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Renaud a de si grands appas
Qui'il a charm√?¬© la fille au roi.
L'a bien emmen√?¬©e √?¬† sept lieues
Sans qu'il lui dit un mot ou deux.
L'a bien emmen√?¬©e √?¬† sept lieues
Sans qu'il lui dit un mot ou deux.

Quand sont venus √?¬† mi-chemin:
"Mon Dieu, Renaud, que j'ai grand faim!"
"Mangez, la belle, votre main,
Car plus ne mangerez de pain."

Quand sont au bord du bois:
"Mon Dieu, Renaud, que j'ai grand soif!"
"Buvez, la belle, votre sang,
Car plus ne boirez de vin blanc.

Il y a l√?¬†-bas un vivier,
O√?¬Ļ treize dames sont noy√?¬©es;
Treize dames sont noy√?¬©es,
La quatorzi√?¬®me vous serez."

Quand sont venus pr√?¬®s du vivier,
Lui dit de se d√?¬©shabiller:
"N'est pas affaire aux chevaliers,
De voir dames se d√?¬©shabiller.

Mets ton √?¬©p√?¬©e dessous tes pieds
Et ton manteau devant ton nez."
Mit son √?¬©p√?¬©e dessous ses pieds
Et son manteau devant son nez.

La belle l'a pris, embrass√?¬©,
Dans le vivier elle l'a jet√?¬©:
"Venez anguilles, venez poissons,
Manger la chair de ce larron."

Renaud voulut se rattraper
A une branche de laurier:
La belle tire son √?¬©p√?¬©e,
Coupe la branche de laurier.

"Belle, pr√?¬™tez-moi votre main,
Je vous √?¬©pouserai demain!"
"Va-t'en, Renaud, va-t'en au fond,
Epouser les dames qui y sont!"

"Belle, que diront vos parents
Quand vous verront sans votre amant?"
"Leur dirai que j'ai fait de toi
Ce que voulais faire de moi."

"Belle, donnez-moi votre main blanche,
Je vous √?¬©pouserai dimanche."
"Epouse, Renaud, √?¬©pouse, poisson,
Les treize dames qui sont au fond."

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Source: Henri Davenson, Le Livre des Chansons, 1955.

Notes:

The second two lines of each verse are repeated as in the first verse above.

Davenson is not always specific about his sources; French folksong editors have generally tended, in any case, to "epitomise" songs. The song has been found reasonably often in tradition in France and in Canada.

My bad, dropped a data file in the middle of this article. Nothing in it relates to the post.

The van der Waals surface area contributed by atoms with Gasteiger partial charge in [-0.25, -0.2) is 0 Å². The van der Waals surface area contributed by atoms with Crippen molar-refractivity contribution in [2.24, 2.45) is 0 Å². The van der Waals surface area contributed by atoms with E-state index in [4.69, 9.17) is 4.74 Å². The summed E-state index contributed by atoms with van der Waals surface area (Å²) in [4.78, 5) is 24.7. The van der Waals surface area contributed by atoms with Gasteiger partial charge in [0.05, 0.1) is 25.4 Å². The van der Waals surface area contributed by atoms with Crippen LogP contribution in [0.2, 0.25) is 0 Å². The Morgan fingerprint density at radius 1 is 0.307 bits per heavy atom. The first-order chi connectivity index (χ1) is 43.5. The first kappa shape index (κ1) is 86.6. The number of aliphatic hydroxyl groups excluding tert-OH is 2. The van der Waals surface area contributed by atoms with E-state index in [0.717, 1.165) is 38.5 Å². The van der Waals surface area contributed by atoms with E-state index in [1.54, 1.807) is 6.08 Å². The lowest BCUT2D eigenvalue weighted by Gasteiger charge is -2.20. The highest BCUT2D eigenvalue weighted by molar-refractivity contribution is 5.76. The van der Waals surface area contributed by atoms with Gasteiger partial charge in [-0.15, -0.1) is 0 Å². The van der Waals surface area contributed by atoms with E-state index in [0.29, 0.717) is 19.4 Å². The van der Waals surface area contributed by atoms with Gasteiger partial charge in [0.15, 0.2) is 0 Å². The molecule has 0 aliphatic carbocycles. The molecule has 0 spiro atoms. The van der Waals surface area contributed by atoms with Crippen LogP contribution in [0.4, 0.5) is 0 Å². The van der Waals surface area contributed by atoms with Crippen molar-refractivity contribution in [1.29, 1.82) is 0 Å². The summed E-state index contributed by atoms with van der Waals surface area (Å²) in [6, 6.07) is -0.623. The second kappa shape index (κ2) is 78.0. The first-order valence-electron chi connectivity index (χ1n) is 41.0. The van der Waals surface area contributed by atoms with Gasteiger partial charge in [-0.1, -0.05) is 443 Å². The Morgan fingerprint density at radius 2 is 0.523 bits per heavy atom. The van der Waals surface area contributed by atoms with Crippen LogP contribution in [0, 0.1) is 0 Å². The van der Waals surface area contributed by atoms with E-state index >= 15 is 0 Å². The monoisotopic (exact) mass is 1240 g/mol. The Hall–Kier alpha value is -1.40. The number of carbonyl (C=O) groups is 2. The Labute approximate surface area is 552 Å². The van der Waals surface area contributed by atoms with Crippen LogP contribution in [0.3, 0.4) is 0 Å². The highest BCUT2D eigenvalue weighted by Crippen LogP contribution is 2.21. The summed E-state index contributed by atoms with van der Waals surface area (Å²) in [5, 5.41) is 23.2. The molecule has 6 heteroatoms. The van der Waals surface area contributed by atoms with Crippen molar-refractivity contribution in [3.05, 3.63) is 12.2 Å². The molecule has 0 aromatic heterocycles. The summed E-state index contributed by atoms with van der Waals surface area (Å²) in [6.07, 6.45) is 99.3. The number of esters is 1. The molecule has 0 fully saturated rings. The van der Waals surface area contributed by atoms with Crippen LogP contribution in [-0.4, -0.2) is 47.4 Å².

Renaud the Woman-Killer

Renaud has such great allure
That he has charmed the king's daughter.
He has taken her seven leagues away
Without speaking to her one word or two.

When they had gone half way:
"My God, Renaud, how hungry I am!"
"Eat your hand, fair maid,
For never more will you eat the bread."

When they were at the edge of the wood:
"My God, Renaud, how thirsty I am!"
"Drink your blood, fair maid,
For never more will you drink the white wine."

Over there is a fish pond,
Where thirteen ladies lie drowned;
Thirteen ladies lie drowned,
The fourteenth you shall be."

When they came near to the pond,
He tells her to undress:
"It is not the business of knights
To see ladies undress.

Put your sword beneath your feet
And your cloak before your face."
He has put his sword beneath his feet
And his cloak before his face.

The fair maid has caught him, embraced him,
Into the pond she has thrown him.
"Come you eels, come you fish,
Eat the flesh of this thief."

Renaud has tried to catch hold
Of the branch of a laurel tree:
The fair maid draws his sword
And cuts the laurel branch.

"Fair maid, lend me your hand,
I will marry you tomorrow!"
"Begone, Renaud, begone to the bottom,
Marry the ladies who are there!"

"Fair maid, what will your parents say
When they see you without your lover?"
"I'll tell them that I did to you
What you tried to do to me."

"Fair maid, give me your white hand,
I will marry you on Sunday."
"Marry, Renaud, marry, fish,
The thirteen ladies who are at the bottom."

The translation is fairly literal; I haven't attempted a singable version, though I have used some terms and constructions which are commonplace in traditional song in the English language.

Appas: "allure" is the best I can come up with for a term that has additional connotations beyond that of "charms" and "lures"; including bait in a trap.

Vivier: a body of water in which fish are kept or bred; probably a substitution for rivi√?¬®re, which appears in other versions. "Fish pond" is a bit bathetic, but "lake" would be wrong, if better-sounding.

Roud:
Laws:
Child: 4



Related Songs:  The Outlandish Knight (thematic)

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